I am a long term member of Toastmasters, the self-help organisation that assists the individual to develop and refine his sense and skill in communicating effectively and persuasively. The skill to do so is something that we have to work at, it does not come as a talent. It's also one of those things that if not maintained through practise and rehearsal is soon lost.
I have just attended one of our conferences where members from different area clubs come together to observe styles and levels of expertise, and to compete for awards that result in the declaration that this one is a winner of this, and that one is a winner of that. This appeals to the competitive nature in lots of people, but frankly, I find it offensive that people who are in training are effectively told you are not as brilliant as I am.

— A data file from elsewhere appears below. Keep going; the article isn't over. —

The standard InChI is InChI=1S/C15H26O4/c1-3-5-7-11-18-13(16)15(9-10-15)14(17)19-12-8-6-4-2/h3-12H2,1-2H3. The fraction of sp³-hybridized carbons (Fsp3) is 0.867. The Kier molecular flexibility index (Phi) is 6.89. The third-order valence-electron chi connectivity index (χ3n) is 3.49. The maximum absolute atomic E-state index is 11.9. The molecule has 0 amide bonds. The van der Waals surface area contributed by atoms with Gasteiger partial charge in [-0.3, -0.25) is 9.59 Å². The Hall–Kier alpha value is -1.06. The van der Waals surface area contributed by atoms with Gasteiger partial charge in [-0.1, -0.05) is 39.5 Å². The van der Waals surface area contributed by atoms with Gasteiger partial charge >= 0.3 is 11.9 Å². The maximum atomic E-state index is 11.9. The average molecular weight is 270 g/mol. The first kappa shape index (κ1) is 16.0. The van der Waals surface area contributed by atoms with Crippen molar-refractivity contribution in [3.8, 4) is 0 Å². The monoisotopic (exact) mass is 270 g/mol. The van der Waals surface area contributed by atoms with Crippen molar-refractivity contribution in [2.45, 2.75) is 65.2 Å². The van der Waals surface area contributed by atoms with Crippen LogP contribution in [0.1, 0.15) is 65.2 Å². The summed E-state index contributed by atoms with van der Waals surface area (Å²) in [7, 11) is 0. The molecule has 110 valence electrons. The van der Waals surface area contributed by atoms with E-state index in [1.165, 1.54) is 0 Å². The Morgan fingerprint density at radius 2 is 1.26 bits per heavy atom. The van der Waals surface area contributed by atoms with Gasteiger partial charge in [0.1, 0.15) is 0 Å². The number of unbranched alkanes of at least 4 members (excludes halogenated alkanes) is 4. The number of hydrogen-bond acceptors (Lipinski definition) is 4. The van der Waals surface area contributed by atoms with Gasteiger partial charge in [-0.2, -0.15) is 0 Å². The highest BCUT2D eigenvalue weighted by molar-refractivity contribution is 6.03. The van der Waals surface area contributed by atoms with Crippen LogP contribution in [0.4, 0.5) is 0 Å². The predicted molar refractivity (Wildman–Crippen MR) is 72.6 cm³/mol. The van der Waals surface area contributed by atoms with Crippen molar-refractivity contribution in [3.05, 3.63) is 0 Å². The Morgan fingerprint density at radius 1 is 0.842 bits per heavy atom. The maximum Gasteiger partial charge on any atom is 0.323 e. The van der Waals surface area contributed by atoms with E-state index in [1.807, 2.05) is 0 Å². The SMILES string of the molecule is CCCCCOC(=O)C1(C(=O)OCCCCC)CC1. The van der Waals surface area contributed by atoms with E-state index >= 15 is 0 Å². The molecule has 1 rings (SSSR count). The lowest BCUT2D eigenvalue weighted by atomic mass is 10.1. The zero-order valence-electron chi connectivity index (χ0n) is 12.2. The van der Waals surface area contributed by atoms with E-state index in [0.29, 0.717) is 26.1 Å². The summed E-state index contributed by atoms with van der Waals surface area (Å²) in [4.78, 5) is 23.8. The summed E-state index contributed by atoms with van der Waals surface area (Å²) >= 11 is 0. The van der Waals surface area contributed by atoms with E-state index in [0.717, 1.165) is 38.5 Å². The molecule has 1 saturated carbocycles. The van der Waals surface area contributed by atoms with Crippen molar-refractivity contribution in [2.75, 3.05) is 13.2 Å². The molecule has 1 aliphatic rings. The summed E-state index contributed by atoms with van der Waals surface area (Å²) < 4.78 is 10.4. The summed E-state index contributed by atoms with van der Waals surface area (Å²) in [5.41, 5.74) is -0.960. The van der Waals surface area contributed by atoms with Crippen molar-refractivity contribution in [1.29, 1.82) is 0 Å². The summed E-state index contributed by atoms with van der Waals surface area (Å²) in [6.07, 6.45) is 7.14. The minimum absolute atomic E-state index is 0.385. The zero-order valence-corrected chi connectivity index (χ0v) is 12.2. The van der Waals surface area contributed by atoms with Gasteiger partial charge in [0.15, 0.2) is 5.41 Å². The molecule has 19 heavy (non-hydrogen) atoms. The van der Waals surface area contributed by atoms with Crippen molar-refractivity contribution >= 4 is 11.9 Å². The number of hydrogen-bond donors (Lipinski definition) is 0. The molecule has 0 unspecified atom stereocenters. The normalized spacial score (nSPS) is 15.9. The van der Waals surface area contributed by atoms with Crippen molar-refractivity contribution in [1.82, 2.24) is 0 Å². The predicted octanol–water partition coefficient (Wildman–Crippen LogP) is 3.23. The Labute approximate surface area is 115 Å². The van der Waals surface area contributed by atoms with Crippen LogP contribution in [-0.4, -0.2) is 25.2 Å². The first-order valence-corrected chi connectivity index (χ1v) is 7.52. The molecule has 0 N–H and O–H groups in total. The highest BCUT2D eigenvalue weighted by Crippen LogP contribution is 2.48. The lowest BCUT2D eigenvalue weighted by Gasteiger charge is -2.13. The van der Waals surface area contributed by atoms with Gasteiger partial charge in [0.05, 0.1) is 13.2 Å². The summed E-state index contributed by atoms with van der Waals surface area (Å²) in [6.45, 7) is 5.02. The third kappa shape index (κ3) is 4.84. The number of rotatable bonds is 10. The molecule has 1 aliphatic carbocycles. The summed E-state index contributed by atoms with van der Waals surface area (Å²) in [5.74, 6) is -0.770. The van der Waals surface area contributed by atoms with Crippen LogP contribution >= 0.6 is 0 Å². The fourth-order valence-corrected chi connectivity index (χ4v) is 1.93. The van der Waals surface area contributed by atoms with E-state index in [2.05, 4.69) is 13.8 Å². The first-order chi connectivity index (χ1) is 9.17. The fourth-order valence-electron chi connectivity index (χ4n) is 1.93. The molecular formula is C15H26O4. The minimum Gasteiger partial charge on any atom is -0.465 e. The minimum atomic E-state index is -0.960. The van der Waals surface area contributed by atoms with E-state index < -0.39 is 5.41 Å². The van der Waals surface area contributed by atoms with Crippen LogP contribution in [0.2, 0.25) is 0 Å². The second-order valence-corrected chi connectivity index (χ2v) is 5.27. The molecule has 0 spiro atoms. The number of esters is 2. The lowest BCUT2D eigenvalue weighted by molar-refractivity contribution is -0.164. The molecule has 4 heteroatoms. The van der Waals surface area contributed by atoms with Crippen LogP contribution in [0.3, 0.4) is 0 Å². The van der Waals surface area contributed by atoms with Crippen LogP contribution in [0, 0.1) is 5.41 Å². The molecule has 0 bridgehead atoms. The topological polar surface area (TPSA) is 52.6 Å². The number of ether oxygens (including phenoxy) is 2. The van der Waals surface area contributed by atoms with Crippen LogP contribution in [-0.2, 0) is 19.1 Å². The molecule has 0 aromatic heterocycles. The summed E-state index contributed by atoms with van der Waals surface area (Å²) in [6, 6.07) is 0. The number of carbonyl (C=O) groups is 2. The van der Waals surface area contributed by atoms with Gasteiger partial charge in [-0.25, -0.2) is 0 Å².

It could be that I am not a good loser, but in spite of that I do not join in the festivities to be judged above my fellow students. Being together in large groups like this and spending time learning from one another is really great fun and just plain instructional. We make good friends and grow our network. What does it mean to be judged: First in Class? Well, I got a certificate and a very nice bottle of red wine. I'm sure I will enjoy the wine but the certificate means absolutely nothing to me.
How would it work if we simply had the same challenges without anyone judging us? The audience can certainly decide whose presentation they liked, and the speakers do get evaluated at club level as to how their speeches were received, so they have a good idea of how they are progressing. The real value of presenting your own work in a major congress is the experience you gain.
The simple fact that you are prepared to work hard to develop your skill makes you a winner, and in that regard, everybody is a winner. Enough said?
Copyright (c) 2015 Eugene Carmichael